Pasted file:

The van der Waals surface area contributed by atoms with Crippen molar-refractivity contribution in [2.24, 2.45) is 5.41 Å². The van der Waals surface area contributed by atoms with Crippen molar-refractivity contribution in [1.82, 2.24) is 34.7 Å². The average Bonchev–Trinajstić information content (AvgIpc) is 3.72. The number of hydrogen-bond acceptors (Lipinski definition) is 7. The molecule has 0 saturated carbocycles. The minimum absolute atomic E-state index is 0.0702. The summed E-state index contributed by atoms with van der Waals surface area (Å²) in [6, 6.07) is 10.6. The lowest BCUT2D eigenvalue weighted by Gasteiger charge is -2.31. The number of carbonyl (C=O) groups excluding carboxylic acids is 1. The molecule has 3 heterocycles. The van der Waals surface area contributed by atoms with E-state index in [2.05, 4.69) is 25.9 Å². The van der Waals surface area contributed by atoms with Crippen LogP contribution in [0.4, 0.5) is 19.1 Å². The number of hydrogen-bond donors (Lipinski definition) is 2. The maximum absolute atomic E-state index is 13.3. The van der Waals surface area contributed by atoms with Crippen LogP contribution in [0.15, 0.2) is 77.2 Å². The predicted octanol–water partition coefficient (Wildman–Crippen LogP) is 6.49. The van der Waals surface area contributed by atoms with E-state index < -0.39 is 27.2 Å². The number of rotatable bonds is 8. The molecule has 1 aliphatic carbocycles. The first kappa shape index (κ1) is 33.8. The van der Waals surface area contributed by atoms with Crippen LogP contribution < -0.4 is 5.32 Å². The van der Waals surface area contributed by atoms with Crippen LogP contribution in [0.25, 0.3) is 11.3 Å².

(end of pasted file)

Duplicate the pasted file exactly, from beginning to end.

The van der Waals surface area contributed by atoms with Crippen molar-refractivity contribution in [2.24, 2.45) is 5.41 Å². The van der Waals surface area contributed by atoms with Crippen molar-refractivity contribution in [1.82, 2.24) is 34.7 Å². The average Bonchev–Trinajstić information content (AvgIpc) is 3.72. The number of hydrogen-bond acceptors (Lipinski definition) is 7. The molecule has 0 saturated carbocycles. The minimum absolute atomic E-state index is 0.0702. The summed E-state index contributed by atoms with van der Waals surface area (Å²) in [6, 6.07) is 10.6. The lowest BCUT2D eigenvalue weighted by Gasteiger charge is -2.31. The number of carbonyl (C=O) groups excluding carboxylic acids is 1. The molecule has 3 heterocycles. The van der Waals surface area contributed by atoms with E-state index in [2.05, 4.69) is 25.9 Å². The van der Waals surface area contributed by atoms with Crippen LogP contribution in [0.4, 0.5) is 19.1 Å². The number of hydrogen-bond donors (Lipinski definition) is 2. The maximum absolute atomic E-state index is 13.3. The van der Waals surface area contributed by atoms with Crippen LogP contribution in [0.15, 0.2) is 77.2 Å². The predicted octanol–water partition coefficient (Wildman–Crippen LogP) is 6.49. The van der Waals surface area contributed by atoms with E-state index < -0.39 is 27.2 Å². The number of rotatable bonds is 8. The molecule has 1 aliphatic carbocycles. The first kappa shape index (κ1) is 33.8. The van der Waals surface area contributed by atoms with Crippen LogP contribution < -0.4 is 5.32 Å². The van der Waals surface area contributed by atoms with Crippen LogP contribution in [0.25, 0.3) is 11.3 Å².